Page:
+ General Country Information
+ History
+ Concept of Time
+ Family and friends
+ Gender
+ I or We Attitudes
+ Manners and Taboos
+ Spiritual care
+ Communication Style
+ Greetings
+ Language and Communication
+ Non-verbal Communication - Eye contact
+ Non-verbal Communication - Gestures
+ Non-verbal Communication - Personal Space
+ Attitudes and understanding of dementia and other health issues
+ Attitudes to end of life care
+ Attitudes to pain
+ Attitudes to residential care
+ Care information
+ Cultural Activities
+ Cultural Traits
+ Food and Diet
+ Music
+ Special Days - Christmas
+ Special Days - Easter
+ Special Days - New Year
+ Special Days - Other
+ Superstitions

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Generalist

  • Germany is located in the continent of Europe.
  • Berlin is the capital city of Germany.
  • Germany shares land borders with 9 other countries including; Poland, Czech Republic, Denmark, Austria, Switzerland, Belgium, France, Luxembourg and Netherlands.
  • Germany is ranked the 63rd largest country with a total area of 357,022 square kilometres (Central Intelligence Agency, n.d).
  • The population of Germany is approximately 80,854,408 (Central Intelligence Agency, 2015).
  • The major ethnic groups of Germany include: German 91.5%, Turkish 2.4%, other 6.1% (including Greek, Italian, Polish, Russian, Serbo-Croatian, and Spanish) kilometres (Central Intelligence Agency, n.d).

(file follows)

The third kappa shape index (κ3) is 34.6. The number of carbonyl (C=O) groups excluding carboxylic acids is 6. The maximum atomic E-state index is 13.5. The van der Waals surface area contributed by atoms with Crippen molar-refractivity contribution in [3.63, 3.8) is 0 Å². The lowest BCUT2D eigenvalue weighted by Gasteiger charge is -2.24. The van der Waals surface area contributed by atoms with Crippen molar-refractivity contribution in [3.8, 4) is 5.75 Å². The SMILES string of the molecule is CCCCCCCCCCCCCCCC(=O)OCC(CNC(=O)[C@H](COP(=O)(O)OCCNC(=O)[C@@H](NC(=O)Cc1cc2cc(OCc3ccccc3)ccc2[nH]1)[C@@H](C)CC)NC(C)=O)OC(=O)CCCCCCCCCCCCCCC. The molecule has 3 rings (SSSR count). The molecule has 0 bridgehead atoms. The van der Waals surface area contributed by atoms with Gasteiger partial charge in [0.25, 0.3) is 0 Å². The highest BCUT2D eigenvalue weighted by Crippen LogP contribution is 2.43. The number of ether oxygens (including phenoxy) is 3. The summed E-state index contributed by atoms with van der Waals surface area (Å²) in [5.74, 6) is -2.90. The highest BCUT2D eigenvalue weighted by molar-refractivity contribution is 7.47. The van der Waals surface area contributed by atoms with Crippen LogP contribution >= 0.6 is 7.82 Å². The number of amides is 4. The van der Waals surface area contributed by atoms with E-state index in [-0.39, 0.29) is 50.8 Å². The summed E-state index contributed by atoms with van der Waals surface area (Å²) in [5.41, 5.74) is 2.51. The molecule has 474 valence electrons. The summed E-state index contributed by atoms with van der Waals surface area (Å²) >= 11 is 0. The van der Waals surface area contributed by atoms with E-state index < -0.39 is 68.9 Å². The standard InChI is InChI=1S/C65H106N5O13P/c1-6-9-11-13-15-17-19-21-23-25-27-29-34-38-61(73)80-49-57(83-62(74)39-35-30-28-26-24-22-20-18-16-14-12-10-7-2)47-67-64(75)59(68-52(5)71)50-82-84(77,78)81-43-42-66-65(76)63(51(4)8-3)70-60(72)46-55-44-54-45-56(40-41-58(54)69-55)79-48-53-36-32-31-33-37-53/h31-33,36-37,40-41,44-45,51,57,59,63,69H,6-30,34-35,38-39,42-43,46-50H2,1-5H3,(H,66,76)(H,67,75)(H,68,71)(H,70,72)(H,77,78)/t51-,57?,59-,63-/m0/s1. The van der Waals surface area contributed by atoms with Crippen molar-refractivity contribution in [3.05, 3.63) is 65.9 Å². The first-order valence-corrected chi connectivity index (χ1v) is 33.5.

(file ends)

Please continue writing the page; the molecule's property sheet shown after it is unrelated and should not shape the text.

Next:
• The climate of Germany is varied, but is mostly moderate temperature with no long periods of hot or cold weather. Summer temperatures are warm and may range between 20-30 degrees. Winter temperatures vary from around freezing temperature in the west to below freezing in the east.

Tips

  • Understand that a person’s country of birth does not define their culture. Whilst we are “born into culture” we are not “born with culture”. A person’s “culture” is something that is learnt from our environment and by our individual experiences. It continuously adapts to our changing circumstances throughout our lives.
  • Determine what culture or cultures your care recipient identifies with.
  • Keep in mind that the culture in metropolitan areas varies with culture in rural areas and that culture in different regions within a country may also vary significantly.
  • Learn about your care recipient’s life history, and who they identify with, to determine their individual cultural traits. Document any significant details.
  • Understand how your care recipient’s culture informs their values, behaviours, beliefs assumptions, likes, dislikes and sensitivities.

Resources

Generalist

History of Migration to Australia

  • Early settlement of Germans was mainly in South Australia and South-Eastern Queensland.
  • There was significant migration during the gold rush in Victoria in the 1850s when approximately 10,000 German migrants came to work the in the gold fields.
  • Germans were also employed in many other roles including; in copper mines and smelters, silversmithing, winemaking and in weaving woolen cloth.
  • There were over 100,000 Germans living in Australia by 1914 and they were a well-established and liked community group.
  • The World Wars heavily impacted German migration to Australia.
  • At the beginning of the First World War Australian residents who were citizens of Germany, (as well as those from Italy, Austria, Hungary, Bulgaria and Turkey) were declared as ‘enemy aliens’.